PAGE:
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Depression and Nutrition


If you are feeling down for an extended period of time, you may need to ask for professional help. If diagnosed with depression by a medical doctor, you may choose to compliment their prescription with a nutrition diet rich in vitamins, minerals and other nutrients often found deficient in those with the condition. Read on to find out more (for more see nutrition).

What is Depression?

Depression, sometimes referred to as clinical depression, is a mental illness that entails an overwhelming sense of sadness, loss and hopelessness. Bouts of the condition may span from weeks to years, and may sometimes cause the sufferer to despair so greatly they no longer want to live.

Causes of Depression

Depression is often thought of a purely psychological condition, with imbalanced biochemical’s in the brain being often overlooked as the root cause. Biochemicals themselves are heavily influenced by certain nutrients that must be sourced by the diet, and when found in an unbalanced state may reduce the ability to deal with ones depression.

Biochemical imbalances that may occur include:

  • Imbalanced concentrations of neurotransmitters (such as Dopamine, Serotonin, Adrenalin, etc).
  • Allergies/sensitivities
  • Nutrient deficiencies (such as the B vitamins, zinc, magnesium and essential fatty acids)
  • Fluctuating blood sugar levels (which have been linked by science to excessive sugar consumption and stimulant use)

Those suffering with depression will also at some stage experience symptoms surrounding their eating habits. They are typically:

  • Less likely to have an appetite
  • Less likely to eat nutritious foods
  • More likely to eat junk food and sweets
  • More likely to skip meals

Carbohydrates for Depression

Carbohydrates consumption has a positive impact on mood and helps to alleviate symptoms of depression. Recent studies have shown that complex carbohydrates can raise levels of Tryptophan in the brain, which is used to produce Serotonin, the “feel-good” neurotransmitter thought responsible for symptoms of depression when in deficiency. Good sources of carbohydrate for depression include whole gain cereals, breads and pasta, brown rice, legumes and soy products.

B Vitamins for Depression

Foods rich in the B Vitamins, especially folate and thiamin, may positively impact a persons mood and alleviate symptoms of depression. Additional B vitamins may be sourced from supplementation or from foods rich in vitamin B include spinach, avocados, bananas, whole grains, meat and poultry.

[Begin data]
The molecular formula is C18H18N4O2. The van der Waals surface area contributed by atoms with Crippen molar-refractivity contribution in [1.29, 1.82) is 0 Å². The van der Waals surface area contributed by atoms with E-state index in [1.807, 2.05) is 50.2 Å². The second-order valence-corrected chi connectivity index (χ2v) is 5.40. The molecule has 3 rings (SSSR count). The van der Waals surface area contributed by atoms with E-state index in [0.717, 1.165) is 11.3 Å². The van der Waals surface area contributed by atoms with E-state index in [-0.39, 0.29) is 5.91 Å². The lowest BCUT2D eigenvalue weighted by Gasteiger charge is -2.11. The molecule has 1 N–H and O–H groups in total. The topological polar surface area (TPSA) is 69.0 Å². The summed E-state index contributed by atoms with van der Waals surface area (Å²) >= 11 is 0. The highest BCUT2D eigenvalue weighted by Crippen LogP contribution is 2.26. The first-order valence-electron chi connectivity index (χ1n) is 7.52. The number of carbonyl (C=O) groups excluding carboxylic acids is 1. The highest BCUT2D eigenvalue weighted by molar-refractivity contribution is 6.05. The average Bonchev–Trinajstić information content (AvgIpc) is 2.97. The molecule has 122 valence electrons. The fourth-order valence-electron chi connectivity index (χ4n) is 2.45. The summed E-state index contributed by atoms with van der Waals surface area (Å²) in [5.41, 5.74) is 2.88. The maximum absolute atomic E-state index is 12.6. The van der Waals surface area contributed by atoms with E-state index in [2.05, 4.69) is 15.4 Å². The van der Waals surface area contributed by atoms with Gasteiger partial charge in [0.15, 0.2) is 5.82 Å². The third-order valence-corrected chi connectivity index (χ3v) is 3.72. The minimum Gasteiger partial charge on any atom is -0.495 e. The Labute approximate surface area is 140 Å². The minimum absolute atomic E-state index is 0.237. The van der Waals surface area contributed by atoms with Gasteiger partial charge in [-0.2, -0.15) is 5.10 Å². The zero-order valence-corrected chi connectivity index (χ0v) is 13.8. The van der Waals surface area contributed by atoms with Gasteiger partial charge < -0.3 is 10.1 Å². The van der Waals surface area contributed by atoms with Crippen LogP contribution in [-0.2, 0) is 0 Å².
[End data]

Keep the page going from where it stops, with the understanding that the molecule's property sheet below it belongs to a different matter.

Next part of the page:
Zinc for Depression

Zinc deficiencies has been linked by Science to Depression. Zinc is thought to act as a neurotransmitter, whose balance when disturbed may produce symptoms such as irritability and fatigue. Zinc deficiencies also create excessive of Copper levels in the blood that in recent studies have also been linked to depression. Additional zinc may be sourced from supplementation or fromfoods rich in zinc include meat, wheat germ, wheat bran, Brewers yeast, shellfish and oysters.

Magnesium for Depression

Magnesium deficiencies a cause a host of psychological changes including those associated with depression. Recent scientific studies have shown plasma magnesium levels to be significantly lower than those patients in the control group. Additional magnesium may be sourced from supplementation or from foods such as avocado, wheat germ, almonds, pumpkin seeds and spinach.

Omega-3 Fatty Acids for Depression

The brain is made up of fat by up to 50%, making the good fats such as the Omega-3s essential to optimum brain functioning. Studies have shown the EPA constituent of Omega-3s to rebuild neuronal connections within the brain, as well as the neurotransmitter receptor sites that accommodate for healthy serotonin production. Good sources of Omega-3s include Salmon, Mackerel, Herring, Avocado, nuts, seeds, Linseed Oil, Fish oil and Cod Liver oil.

Amino Acids for Depression

Deficiencies in certain amino acids may cause depression by inhibiting Serotonin production in the brain and body. Serotonin itself is derived from the amino acid 5-Hydroxy Tryptophan, which is produced initially from the amino acid Tryptophan. Tryptophan (which is later converted by the brain to 5-HTP and Serotonin) may be sourced directly through supplementation, or from foods such as eggs, cows milk, poultry, and some seeds and nuts. Supplementation of 5-HTP is also available from licensed practitioners.

If you would like more information on how a nutritious diet may help alleviate depression, please speak to a professional nutritionist or naturopath.

Find out about other effective natural depression treatments.



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